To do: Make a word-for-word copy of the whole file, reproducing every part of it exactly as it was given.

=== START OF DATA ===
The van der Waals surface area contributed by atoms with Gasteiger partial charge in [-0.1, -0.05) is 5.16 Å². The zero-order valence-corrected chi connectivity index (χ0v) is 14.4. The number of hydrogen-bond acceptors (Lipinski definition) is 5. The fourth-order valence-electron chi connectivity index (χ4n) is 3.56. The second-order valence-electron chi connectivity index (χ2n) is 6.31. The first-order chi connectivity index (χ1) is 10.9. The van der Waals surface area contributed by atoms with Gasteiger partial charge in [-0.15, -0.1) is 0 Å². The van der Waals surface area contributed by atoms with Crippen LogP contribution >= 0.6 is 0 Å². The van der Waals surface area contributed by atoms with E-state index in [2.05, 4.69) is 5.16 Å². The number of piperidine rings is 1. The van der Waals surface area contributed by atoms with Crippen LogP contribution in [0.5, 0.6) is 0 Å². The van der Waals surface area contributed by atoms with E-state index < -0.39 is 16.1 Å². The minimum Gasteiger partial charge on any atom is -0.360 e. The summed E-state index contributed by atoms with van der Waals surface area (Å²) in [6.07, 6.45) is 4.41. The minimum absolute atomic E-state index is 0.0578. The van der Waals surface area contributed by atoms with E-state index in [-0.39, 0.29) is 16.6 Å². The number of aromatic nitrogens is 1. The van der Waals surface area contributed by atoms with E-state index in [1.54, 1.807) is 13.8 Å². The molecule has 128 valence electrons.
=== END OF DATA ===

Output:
The van der Waals surface area contributed by atoms with Gasteiger partial charge in [-0.1, -0.05) is 5.16 Å². The zero-order valence-corrected chi connectivity index (χ0v) is 14.4. The number of hydrogen-bond acceptors (Lipinski definition) is 5. The fourth-order valence-electron chi connectivity index (χ4n) is 3.56. The second-order valence-electron chi connectivity index (χ2n) is 6.31. The first-order chi connectivity index (χ1) is 10.9. The van der Waals surface area contributed by atoms with Gasteiger partial charge in [-0.15, -0.1) is 0 Å². The van der Waals surface area contributed by atoms with Crippen LogP contribution >= 0.6 is 0 Å². The van der Waals surface area contributed by atoms with E-state index in [2.05, 4.69) is 5.16 Å². The number of piperidine rings is 1. The van der Waals surface area contributed by atoms with Crippen LogP contribution in [0.5, 0.6) is 0 Å². The van der Waals surface area contributed by atoms with E-state index < -0.39 is 16.1 Å². The minimum Gasteiger partial charge on any atom is -0.360 e. The summed E-state index contributed by atoms with van der Waals surface area (Å²) in [6.07, 6.45) is 4.41. The minimum absolute atomic E-state index is 0.0578. The van der Waals surface area contributed by atoms with E-state index in [-0.39, 0.29) is 16.6 Å². The number of aromatic nitrogens is 1. The van der Waals surface area contributed by atoms with E-state index in [1.54, 1.807) is 13.8 Å². The molecule has 128 valence electrons.